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Entries in mixing (19)


Audio Cleaning Software (Help!)

Looking for an Audio Cleaning Software…

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Some Room For Improvement: Becoming An Expert Sound Pro

No music would be complete in the absence of its accompaniers, namely bass, drum, tempo and others. A proper mix of all these could give a soothing output to the listener. But, if you are still unable to produce a mix that could be up to the mark, it is better to have a look at this post. It is a fact that if you don’t diversify yourself, you could soon find your sun setting. Regardless of the experience you have in this business, the below mentioned tips would guide you towards becoming a sound pro:

•    Play at a little lower level: No other sound equipment is as good in the recording studio as your ears. It is better to check the volume at lower levels by inserting the ear plugs. Long run in the recording industry means better hearing for decades.
•    Consistency would pay you the result: A Craftsman delivers his craft after working over it with dedication. His good result or quality delivered can’t be a matter of accident. His hard work is involved at every aspect, i.e. systematizing the signal flow, setting up the control room, choosing the right track, receiving the sounds and even in the act of pressing the record button. He would be responsible for all the aforementioned sessions to make it run smoothly.

The quality of a sound is in the hands of a recording engineer. The final goal should be to be in a recording studio in Massachusetts and all over the world in such a way that every individual uses your vibe, expertise, hearing skill and your impressive collections.  

•    Have a good set up: The key to understanding the nature of sound is to know how sound travels in your room and how it reaches your microphone. The knowledge regarding flutter echo, reflections and other acoustical problems are required for a great musical experience. A comfortable and creative environment would give you great productivity and great audio.
•    Know about microphones: The strength and weaknesses differ with respect to the type of microphone you choose; hence if you are skilled in selecting the right microphone for the job, it would be invaluable as an engineer.
•    Editing: Generally editing is overlooked because it’s tedious and boring, as the whole task requires listening, cutting out irrelevant noises and realistic fades. An abrupt start and end would clearly show the signs of an amateur engineer.
•    Mixing a long way: Levels, panning, EQ, compression and depths would sum up your 80% of the mixes. Neither jump EQ nor compression before you set up the levels because pushing things up and down would surely delay and reverb each instrument in two dimensional spectrum. You would be overwhelmed if you take one at a time.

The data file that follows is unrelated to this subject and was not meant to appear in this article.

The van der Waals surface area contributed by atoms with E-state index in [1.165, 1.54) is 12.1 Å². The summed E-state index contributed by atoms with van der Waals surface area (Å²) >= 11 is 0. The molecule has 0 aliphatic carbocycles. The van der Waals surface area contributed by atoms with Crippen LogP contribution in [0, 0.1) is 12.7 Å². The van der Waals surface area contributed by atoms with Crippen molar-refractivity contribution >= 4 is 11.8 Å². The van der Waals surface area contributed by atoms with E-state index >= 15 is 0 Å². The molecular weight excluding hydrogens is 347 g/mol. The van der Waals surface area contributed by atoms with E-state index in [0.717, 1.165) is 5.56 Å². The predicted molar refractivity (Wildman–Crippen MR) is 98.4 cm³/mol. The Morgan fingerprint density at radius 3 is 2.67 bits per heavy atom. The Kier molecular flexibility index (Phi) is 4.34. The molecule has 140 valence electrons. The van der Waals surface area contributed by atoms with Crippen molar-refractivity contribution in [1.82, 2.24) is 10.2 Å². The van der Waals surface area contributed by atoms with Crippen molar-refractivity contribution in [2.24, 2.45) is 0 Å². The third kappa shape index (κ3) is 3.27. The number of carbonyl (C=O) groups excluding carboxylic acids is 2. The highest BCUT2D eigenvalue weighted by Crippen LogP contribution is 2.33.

•    Get mastered: If you are creating a record for professional mastering, it is better to mix it properly for a mastering engineer. Don’t be an amateur, and consider each and every aspect before preparing a mix.
•    Present it well: It is an art and no engineer could master it by just putting up the microphone and a little bit mix. Presentation is a part of package; hence work on every pro and con so that your clients and co workers remember you for long as a good engineer.

Finally the ultimate goal is to be a pro sound engineer because when you would be in the studio with multiple hits, it would breed up your success a long way.

Author Bio:
Nathen Allis, director of a music studio and an engineer in recording studio in Massachusetts is keen to share his thoughts and tips to amateurs and professionals for a better music.

Some Room For Improvement To Become An Expert Sound Pro


How to learn to mix well in the shortest time possible

It often takes a student around 3-5 years to get together the basics of creating a competent music mix. Professional mix engineers tend to have 10 years of experience and the very best and most in demand mix engineers are often in their mid forties by the time they are turning away bookings. The fact is it takes a long time to learn how to mix audio properly.

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Your First Song: From Idea to Production

It’s always exciting to hit upon a song idea which can be the next big sensation. But translating that idea into a song or an album can be a daunting task, especially if music production is new for you. In this article we will demystify the process of creating songs from scratch.

A song starts with either a catchy melody or a set of powerful lyrics. Then music is added to the song, the song is given a structure and then it is recorded and goes for final post production. Let us look at each of these processes in detail.

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How EDM Is Changing Mixing And Mastering

EDM creators are finding less of an need for a separate mixing and mastering engineer, and much of that comes from the old school industry failing to embrace change.

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Mastering Engineers-Do I really need one?

What is mastering? and how can a mastering engineer help my track/Album? Some insiders tips and information

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The basics of side chain compression

This is a post by mastering engineer Barry Gardner who operates SAS Mastering

What is side chain processing?

Side chain compression is often seen as a complicated production technique but assuming you understand the basics of compression there should not be any troubles understanding how it works. Most audio compressors work by controlling the input signal using the same signals dynamics, so for example when there is a loud section in a vocal recording the peak in the vocal gets reduced in volume. This has the effect of evening out the level of the singing. It is a very common and useful technique for many types of instrument and most modern music mixes will have a reasonable amount of compression occurring.